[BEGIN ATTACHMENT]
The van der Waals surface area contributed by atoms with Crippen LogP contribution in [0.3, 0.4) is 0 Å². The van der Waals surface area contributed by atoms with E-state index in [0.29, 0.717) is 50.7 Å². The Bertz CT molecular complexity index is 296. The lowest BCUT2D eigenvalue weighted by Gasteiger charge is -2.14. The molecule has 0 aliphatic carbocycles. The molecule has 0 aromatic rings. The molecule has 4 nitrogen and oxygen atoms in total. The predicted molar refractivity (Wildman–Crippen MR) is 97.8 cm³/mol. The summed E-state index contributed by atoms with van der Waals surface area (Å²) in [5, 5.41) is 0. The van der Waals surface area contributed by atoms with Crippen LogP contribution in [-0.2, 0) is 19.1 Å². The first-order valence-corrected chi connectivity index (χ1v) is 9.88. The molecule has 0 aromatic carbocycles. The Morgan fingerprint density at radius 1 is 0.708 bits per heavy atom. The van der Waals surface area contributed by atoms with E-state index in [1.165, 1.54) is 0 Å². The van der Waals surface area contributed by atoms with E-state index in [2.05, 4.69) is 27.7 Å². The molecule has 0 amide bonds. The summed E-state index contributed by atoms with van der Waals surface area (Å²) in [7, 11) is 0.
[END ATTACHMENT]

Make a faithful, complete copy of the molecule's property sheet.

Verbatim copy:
The van der Waals surface area contributed by atoms with Crippen LogP contribution in [0.3, 0.4) is 0 Å². The van der Waals surface area contributed by atoms with E-state index in [0.29, 0.717) is 50.7 Å². The Bertz CT molecular complexity index is 296. The lowest BCUT2D eigenvalue weighted by Gasteiger charge is -2.14. The molecule has 0 aliphatic carbocycles. The molecule has 0 aromatic rings. The molecule has 4 nitrogen and oxygen atoms in total. The predicted molar refractivity (Wildman–Crippen MR) is 97.8 cm³/mol. The summed E-state index contributed by atoms with van der Waals surface area (Å²) in [5, 5.41) is 0. The van der Waals surface area contributed by atoms with Crippen LogP contribution in [-0.2, 0) is 19.1 Å². The first-order valence-corrected chi connectivity index (χ1v) is 9.88. The molecule has 0 aromatic carbocycles. The Morgan fingerprint density at radius 1 is 0.708 bits per heavy atom. The van der Waals surface area contributed by atoms with E-state index in [1.165, 1.54) is 0 Å². The van der Waals surface area contributed by atoms with E-state index in [2.05, 4.69) is 27.7 Å². The molecule has 0 amide bonds. The summed E-state index contributed by atoms with van der Waals surface area (Å²) in [7, 11) is 0.